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Unix Dweeb

Squinting at ASCII on Linux

Dec 22, 20176 mins

ASCII plays a much more important role on our systems than generating techno-art. Let's explore the commands that allow you to see how it works.

Back when I started working with computers, understanding the nature of ASCII was exciting. In fact, just knowing how to convert binary to hex was fun.

That was a lot of years ago — berfore ASCII had yet reached drinking age — but character encoding standards are as important as ever today with the internet being so much a part of our business and our personal lives. They’re also more complex and more numerous than you might imagine. So, let’s dive into some of the details of what ASCII is and some of the commands that make it easier to see coding standards in action.


ASCII came about to circumvent the problem that different types of electronic systems were storing text in different ways. They all used some form of ones and zeroes (or ONs and OFFs), but the issue of compatibility became important when they needed to interact. So, ASCII was developed primarily to provide encoding consistency. It became a standard in the U.S. in 1960. Initially, ASCII characters used only 7 bits. Some years later, ASCII was extended to use all 8 bits in each byte.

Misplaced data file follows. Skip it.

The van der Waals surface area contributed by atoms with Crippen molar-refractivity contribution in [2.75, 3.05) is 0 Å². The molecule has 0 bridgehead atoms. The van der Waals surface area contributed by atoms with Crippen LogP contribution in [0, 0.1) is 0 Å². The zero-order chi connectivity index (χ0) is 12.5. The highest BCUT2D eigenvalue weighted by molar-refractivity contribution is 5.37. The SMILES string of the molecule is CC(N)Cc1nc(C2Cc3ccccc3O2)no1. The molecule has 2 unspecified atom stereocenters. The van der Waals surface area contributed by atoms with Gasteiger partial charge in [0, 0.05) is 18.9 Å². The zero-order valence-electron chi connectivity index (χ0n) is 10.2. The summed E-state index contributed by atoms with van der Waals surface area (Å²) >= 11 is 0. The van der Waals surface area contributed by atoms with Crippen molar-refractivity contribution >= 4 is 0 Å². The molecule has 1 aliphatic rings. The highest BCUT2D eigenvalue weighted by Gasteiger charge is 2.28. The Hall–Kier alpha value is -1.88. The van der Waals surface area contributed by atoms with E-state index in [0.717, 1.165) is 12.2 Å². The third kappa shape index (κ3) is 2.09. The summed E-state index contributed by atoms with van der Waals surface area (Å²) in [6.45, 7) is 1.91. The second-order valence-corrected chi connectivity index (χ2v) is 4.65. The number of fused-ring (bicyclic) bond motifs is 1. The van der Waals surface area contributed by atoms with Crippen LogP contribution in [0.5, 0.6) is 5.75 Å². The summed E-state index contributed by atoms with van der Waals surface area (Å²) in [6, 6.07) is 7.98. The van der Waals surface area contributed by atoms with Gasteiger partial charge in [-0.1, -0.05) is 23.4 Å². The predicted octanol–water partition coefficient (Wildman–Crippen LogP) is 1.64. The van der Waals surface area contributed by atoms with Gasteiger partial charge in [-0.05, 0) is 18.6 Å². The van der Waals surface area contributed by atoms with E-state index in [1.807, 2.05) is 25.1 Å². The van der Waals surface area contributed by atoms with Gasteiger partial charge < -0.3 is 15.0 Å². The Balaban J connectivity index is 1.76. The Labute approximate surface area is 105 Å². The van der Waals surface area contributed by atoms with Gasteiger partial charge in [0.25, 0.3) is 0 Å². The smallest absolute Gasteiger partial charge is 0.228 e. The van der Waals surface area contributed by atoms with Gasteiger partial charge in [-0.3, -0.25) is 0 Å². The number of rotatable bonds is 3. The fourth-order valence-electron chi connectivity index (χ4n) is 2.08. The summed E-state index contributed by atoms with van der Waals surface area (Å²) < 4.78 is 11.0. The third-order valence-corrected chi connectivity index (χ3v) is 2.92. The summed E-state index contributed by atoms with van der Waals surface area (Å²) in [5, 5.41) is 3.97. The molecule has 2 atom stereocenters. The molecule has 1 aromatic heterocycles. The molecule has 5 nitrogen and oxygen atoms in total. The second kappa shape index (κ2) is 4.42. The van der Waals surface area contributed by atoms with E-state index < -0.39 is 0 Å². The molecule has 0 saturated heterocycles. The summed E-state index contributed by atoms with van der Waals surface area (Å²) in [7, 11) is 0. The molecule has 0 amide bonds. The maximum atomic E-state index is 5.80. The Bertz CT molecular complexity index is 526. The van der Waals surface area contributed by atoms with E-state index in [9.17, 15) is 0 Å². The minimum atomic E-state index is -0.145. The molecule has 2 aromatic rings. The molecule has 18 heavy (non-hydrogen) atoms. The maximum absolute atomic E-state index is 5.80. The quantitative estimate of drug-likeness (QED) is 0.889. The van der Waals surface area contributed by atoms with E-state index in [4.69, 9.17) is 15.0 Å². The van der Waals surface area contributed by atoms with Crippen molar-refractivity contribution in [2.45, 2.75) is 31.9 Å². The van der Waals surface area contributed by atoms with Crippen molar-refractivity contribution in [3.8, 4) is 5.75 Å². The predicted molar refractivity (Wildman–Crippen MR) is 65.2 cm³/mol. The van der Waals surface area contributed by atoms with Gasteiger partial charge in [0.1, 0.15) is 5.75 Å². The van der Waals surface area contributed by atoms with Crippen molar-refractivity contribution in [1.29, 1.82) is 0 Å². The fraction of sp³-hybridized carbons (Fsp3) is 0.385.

That said, it is important to understand that ASCII, the American Standard Code for Information Interchange is not used on all computers. In fact, most Linux systems today use UTF-8 — a standard closely related to ASCII but not quite identical. In UTF-8, the classic ASCII characters are encoded in 7 bits and characters with greater values use two bytes.

Some of the more important encoding standards in use today include:

  • ASCII — Most widely used for English before 2000
  • UTF-8 — Used in Linux by default along with much of the internet
  • UTF-16 — Used by Microsoft Windows, Mac OS X file systems and others
  • GB 18030 — Used in China (contains all Unicode chars)
  • EUC-JP (Extended Unix Code) — Used in Japan
  • IEC 8859 series — Used for most European languages

According to one source that I describe below, however, there are as many as 1,173 different encoding schemes in use today.

Viewing an ASCII translation table

One of the easiest ways to display an ASCII table on Linux systems is to use the man ASCII or man ascii command. Within the body of the page displayed, you will see a table that starts like this:

       Oct   Dec   Hex   Char                        Oct   Dec   Hex   Char
       000   0     00    NUL '
Unix Dweeb

Sandra Henry-Stocker has been administering Unix systems for more than 30 years. She describes herself as "USL" (Unix as a second language) but remembers enough English to write books and buy groceries. She lives in the mountains in Virginia where, when not working with or writing about Unix, she's chasing the bears away from her bird feeders.

The opinions expressed in this blog are those of Sandra Henry-Stocker and do not necessarily represent those of IDG Communications, Inc., its parent, subsidiary or affiliated companies.

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